Southwest Mystery Stories Abound
By James Donahue
We couldn't help feeling a bit smug when we read a recent article listing what the author
claimed were the 10 biggest mysteries found in the American Southwest. Having lived there for a few (all too brief) years,
we can add many more to the list and we are sure that barely scratches the surface.
There is something unusually strange and inviting about that dry high-desert area where
the Hopi make their home as do numerous other Native American tribes. All of the aboriginal people have their secret mystery
stories, of course. The native legends abound where ever one might stop for a cup of coffee or a beer along the road.
It usually takes more than a brief stop, however, before the locals begin to unveil their
stories. Working as a news reporter in the White Mountains, and before that just drifting around from Gallup to Holbrook,
north to Red Rock and south to Phoenix and then Sedona, my wife and I uncovered a long list of tales . . . some of them already
told on my website . . . some still winding around among my fond memories of that amazing place.
The article referred to above was issued by the Southwestern United States for Visitors,
a tourist promotional organization. The writer was obviously skimming the surface of local legends when she listed such "mysteries"
as the Roswell UFO crash site, the story of Area 51, the Phoenix mystery castle, a few ghost towns, haunted hotels and mystery
lights of Marfa, Texas.
Completely overlooked was the mystery of the Lost Dutchman gold mine in the Superstition
Mountains just east of Phoenix, where a fantastic mother lode was alleged to have been found by two prospectors nearly two
decades ago, but people who have set out to find the mine have since vanished without a trace. It is a great story and one
that gets embellished with each new telling.
Then there is the Travis Walton UFO abduction story. Walton, a logger working in the White
Mountains, was allegedly lifted into an alien ship as his companions looked on, then reappeared several days later stumbling
out of the forest with a strange tale to tell. His story lead to a book and Hollywood film.
We were living in Mesa, Arizona, a suburb of Phoenix, in 1997 when people there saw an
amazing display of mystery lights passing over that metropolitan area. The V-spread of lights was so wide that many believe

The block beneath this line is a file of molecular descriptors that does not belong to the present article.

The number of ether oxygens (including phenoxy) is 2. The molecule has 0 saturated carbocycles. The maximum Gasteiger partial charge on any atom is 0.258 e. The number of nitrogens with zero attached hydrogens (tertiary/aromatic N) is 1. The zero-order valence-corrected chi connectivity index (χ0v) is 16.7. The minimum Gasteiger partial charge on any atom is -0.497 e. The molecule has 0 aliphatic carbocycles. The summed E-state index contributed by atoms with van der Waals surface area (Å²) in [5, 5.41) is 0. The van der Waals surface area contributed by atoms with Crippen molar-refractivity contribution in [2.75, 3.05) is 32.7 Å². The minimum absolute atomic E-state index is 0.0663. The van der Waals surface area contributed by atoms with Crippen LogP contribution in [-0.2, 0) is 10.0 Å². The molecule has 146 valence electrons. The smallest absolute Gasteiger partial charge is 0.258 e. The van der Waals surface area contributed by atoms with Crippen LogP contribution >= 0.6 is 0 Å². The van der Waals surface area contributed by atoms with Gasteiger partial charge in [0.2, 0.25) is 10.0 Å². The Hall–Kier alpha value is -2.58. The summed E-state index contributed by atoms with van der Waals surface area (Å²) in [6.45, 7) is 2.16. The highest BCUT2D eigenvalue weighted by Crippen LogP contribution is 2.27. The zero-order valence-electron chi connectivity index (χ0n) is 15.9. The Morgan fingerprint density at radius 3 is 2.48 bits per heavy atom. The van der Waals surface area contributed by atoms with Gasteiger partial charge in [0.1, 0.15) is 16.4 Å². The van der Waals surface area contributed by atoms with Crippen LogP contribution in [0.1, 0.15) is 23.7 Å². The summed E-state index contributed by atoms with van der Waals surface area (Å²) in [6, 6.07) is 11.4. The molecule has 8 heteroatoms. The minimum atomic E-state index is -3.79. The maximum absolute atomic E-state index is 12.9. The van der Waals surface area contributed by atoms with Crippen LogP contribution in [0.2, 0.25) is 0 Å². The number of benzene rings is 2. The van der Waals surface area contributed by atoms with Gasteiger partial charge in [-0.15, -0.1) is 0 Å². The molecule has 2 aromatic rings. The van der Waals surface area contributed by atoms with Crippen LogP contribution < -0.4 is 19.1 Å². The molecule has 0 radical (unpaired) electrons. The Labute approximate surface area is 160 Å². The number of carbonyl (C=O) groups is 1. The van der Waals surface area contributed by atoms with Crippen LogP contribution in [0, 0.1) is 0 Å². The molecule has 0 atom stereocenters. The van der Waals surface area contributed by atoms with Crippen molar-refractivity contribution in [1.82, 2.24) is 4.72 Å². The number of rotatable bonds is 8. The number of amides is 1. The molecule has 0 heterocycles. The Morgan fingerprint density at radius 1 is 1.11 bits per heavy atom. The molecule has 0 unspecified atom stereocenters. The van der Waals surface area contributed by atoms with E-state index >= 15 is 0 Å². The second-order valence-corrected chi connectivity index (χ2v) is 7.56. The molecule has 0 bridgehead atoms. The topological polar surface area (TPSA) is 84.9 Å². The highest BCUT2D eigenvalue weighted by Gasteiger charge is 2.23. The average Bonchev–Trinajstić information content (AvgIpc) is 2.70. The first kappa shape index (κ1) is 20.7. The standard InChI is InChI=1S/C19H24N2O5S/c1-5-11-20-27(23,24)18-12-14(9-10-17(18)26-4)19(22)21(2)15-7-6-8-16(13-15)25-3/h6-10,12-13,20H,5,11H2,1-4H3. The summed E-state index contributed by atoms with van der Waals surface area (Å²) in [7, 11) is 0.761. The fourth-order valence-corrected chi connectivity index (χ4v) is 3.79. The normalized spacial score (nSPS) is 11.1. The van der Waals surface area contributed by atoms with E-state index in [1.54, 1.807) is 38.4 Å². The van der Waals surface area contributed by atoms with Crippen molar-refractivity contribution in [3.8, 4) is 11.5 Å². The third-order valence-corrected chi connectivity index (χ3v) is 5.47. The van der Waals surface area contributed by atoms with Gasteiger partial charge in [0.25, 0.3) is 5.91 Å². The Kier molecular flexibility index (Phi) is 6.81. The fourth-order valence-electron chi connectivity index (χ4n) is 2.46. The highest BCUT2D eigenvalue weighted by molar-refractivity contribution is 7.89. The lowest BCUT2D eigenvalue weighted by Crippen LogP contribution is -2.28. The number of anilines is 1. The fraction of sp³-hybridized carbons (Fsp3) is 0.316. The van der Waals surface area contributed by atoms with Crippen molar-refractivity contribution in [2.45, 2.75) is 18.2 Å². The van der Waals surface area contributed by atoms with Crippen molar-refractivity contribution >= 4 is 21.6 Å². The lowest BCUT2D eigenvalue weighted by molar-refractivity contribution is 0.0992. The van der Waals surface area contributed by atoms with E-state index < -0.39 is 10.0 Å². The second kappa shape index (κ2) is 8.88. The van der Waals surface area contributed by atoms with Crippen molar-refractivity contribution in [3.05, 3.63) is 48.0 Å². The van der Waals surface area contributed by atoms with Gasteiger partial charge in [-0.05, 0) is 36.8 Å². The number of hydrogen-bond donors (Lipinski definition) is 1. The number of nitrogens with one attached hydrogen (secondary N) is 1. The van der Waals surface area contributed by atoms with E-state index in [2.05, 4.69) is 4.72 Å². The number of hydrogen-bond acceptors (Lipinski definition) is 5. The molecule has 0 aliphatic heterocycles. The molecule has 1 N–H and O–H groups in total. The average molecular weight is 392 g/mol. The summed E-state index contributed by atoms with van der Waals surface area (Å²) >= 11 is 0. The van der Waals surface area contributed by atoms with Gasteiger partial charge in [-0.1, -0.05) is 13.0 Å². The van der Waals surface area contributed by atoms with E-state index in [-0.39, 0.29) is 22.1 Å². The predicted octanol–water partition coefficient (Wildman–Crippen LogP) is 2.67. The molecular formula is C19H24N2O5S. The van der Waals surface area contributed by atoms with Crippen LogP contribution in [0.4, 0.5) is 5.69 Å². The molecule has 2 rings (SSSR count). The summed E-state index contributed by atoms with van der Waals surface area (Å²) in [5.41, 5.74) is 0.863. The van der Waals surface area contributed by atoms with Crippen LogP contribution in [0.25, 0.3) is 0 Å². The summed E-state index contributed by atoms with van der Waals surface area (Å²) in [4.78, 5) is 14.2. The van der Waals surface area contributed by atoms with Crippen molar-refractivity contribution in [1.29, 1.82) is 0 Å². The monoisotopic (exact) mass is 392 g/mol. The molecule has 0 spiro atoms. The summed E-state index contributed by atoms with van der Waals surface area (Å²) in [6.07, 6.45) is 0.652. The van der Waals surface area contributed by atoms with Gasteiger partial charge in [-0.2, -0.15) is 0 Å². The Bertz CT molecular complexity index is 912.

they came from a single giant alien ship. Others say it may have been a squadron of ships. That incident is still being talked
about among UFO buffs as proof of their claims that alien craft are visiting Earth.
And yes, we lived briefly in Sedona in a cottage on the old Smedley farm on a bluff overlooking
that wonderful town. The town was named after Sedona Smedley, the wife of the first land owner in the area. There was truly
an energy field, or "vortex" located right outside our back door. You couldn't see it, but just being there gave you amazing
energy and an overwhelming feeling of happiness. Beyond that, there was no other way of describing a vortex. The aboriginal
people came there from miles around to camp because it was, to them, a sacred place. That Sedona has been overrun by rich
developers and retired millionaires who destroyed the area with their multi-million dollar homes and golf courses is sad.
The natural beauty of the place has been destroyed. A four-lane highway leads through that area today.
We met many unusual people in Arizona, some of them mysterious, homeless waifs who came
almost out of nowhere and affected our lives in one way or another.
There was the gun-toting writer at the White Mountain Independent who said he went by an
anonymous name because he said he was sought for crimes against the government. He was an active member of the local militia,
drive an old pickup truck painted camouflage brown and green, and always carried a loaded .45 caliber revolver on the seat
by his side.
Then there was the young man who lived in the forest at Sedona who claimed to be able to
not only see ley lines, but alter natural Earth energies by influencing the lines. He had strange stories to tell. We let
him pitch his tent in our yard for a few nights and use our shower.
We dealt with thieves in Arizona where ever we went. It seemed that stealing was a way
of life for the natives. Our load of items to move as we went from place-to-place grew lighter and lighter until in the end,
we had little left to move at all. And we discovered something interesting about this. We didn't miss any of it.